Saturday, June 7, 2008

Weight lifters that I follow

No, I'm not weight lifting and I'm not planning on doing it in the near future for already-stated reasons. Still, there are people who use weights for strength training that I listen to intently. There is a core truth(s) to all strength training that everyone can benefit from, even if you don't follow all of the protocols that the teacher does. So, in no particular order, these are the weight lifters that I've learned some very valuable lessons from:

1. George Jowett. He might be my favorite physical culture writer. You would be hard-pressed to find a better author. He was an amazing writer and had a stunningly good grip on how the body works, even by today's standards and he was born 110 years ago! His teachings were based on some sound facts and a healthy dose of common sense that you can't find very often.

He was also very aware of the importance and the ability to strengthen the muscles through intense concentration of the mind. Much of his training consisted of using light weights while consciously contracting his muscles. He used the weight as a way to focus the contraction, not to provide the contraction itself. His anvil lift is a stunning testament to his training methods. What's also interesting was the respect that he garnered from his peers. His insistance on proper focus on the exercise in oder to build the muscles is as relevant to lifting weights as it is for doing push-ups.

2. Mike Boyle. As far as many (most?) strength trainers are concerned, the body is nothing more than muscles. They fail to realize that there are bones, tendons, ligaments, and cartilage. I think that this is who so many injure themselves. There are things that you can do for your muscles that will injure these structures. There's more to your body than just your muscles. Mike Boyle doesn't forget this. As a trainer to professional athletes, it's his job to make sure that they are strong and injury-free. He takes joint health, tendons, ligaments, etc into consideration when he trains someone. Strength is more than meat. It's also interesting to note that he considers push-ups to be superior health and strength builders to the bench press.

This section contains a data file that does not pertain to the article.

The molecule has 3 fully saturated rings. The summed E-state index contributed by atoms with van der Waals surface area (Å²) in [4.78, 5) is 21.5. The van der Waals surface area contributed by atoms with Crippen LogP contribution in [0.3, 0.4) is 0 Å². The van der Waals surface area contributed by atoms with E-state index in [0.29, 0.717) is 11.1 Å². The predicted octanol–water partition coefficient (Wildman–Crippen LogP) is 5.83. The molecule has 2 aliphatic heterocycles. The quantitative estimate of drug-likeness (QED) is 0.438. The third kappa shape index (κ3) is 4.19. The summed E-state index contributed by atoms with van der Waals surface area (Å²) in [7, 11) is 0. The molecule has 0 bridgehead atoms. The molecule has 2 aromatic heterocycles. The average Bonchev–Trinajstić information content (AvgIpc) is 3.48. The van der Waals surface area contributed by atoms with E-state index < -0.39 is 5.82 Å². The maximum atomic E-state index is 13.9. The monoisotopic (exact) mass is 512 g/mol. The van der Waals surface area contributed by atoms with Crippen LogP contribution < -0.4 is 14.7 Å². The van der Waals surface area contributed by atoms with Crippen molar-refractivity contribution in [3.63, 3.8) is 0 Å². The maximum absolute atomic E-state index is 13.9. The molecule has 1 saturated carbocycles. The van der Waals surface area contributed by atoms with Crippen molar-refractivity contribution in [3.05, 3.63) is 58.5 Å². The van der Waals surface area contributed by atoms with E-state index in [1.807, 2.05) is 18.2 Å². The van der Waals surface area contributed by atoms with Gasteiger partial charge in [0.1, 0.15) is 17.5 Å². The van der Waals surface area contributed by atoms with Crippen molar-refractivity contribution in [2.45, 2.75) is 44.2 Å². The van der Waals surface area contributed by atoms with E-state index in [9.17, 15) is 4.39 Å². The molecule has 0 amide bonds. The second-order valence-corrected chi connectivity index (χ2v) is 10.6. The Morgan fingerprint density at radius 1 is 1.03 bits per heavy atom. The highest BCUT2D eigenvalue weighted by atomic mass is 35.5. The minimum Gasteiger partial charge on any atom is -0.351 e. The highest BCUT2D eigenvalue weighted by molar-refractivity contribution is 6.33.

3. Vince Gironda. I would have had a much harder time gaining the 23 lbs of muscle on my body had I not found some of Vince Gironda's writings. When you read his ideas, it's easy to see that he had a keen understanding of nutrition and its importance in gaining lean body mass. I would have thought that the amount of steak and eggs he ate was insane but the truth is that you need fat in your diet if you're going to get bigger. Sure, you build muscle out of protein but your body doesn't get the signal to do anything with it until hormones get released telling the body to do so. Hormones are fat-based compounds. This is the key to gaining muscle that you don't hear very much. It's what I used to gain my muscles.

It just goes to show that you can learn something from anything or anyone. I'll continue to look even to weight-based strength trainers for some sound advice on how to get strong and healthy. Sometimes they don't have anything to offer. Other times, they have that one exercise or piece of advice that will take me to the next level.

Sunday, June 1, 2008

Get Some Variety!

We probably couldn’t even begin to count the number of bodybuilders who’ve lived on boneless, skinless chicken breast and steamed rice or the amount of time those same bodybuilders spend eating such a diet. It’s not just bodybuilders that disregard the importance of a diversified diet. Many who are trying to lose weight or get into shape cling to a few foods and don’t eat anything else than that one or two meals.

Eating a lot of different foods is what we’re designed to do through evolution. One of the current theories about what drove monkeys to humans was the conversion of jungle to grassland. As this occurred, these primates learned to walk from jungle to jungle and had to eat whatever they came across. This is probably why we became omnivorous: When there’s little around to eat, they couldn’t be picky. So we evolved to eat a lot of different foods.

This evolution is now a necessity. We need a lot of different chemicals (both phyto- and zoo-) to function at an optimum level. This is where heavily oversimplified diets do us wrong. We don't get that diversity that we need to function properly. This trickles down to weight loss too. The better our bodies are nourished, the better they will break down the incoming foods. So make sure that you're getting a lot of different foods in your system.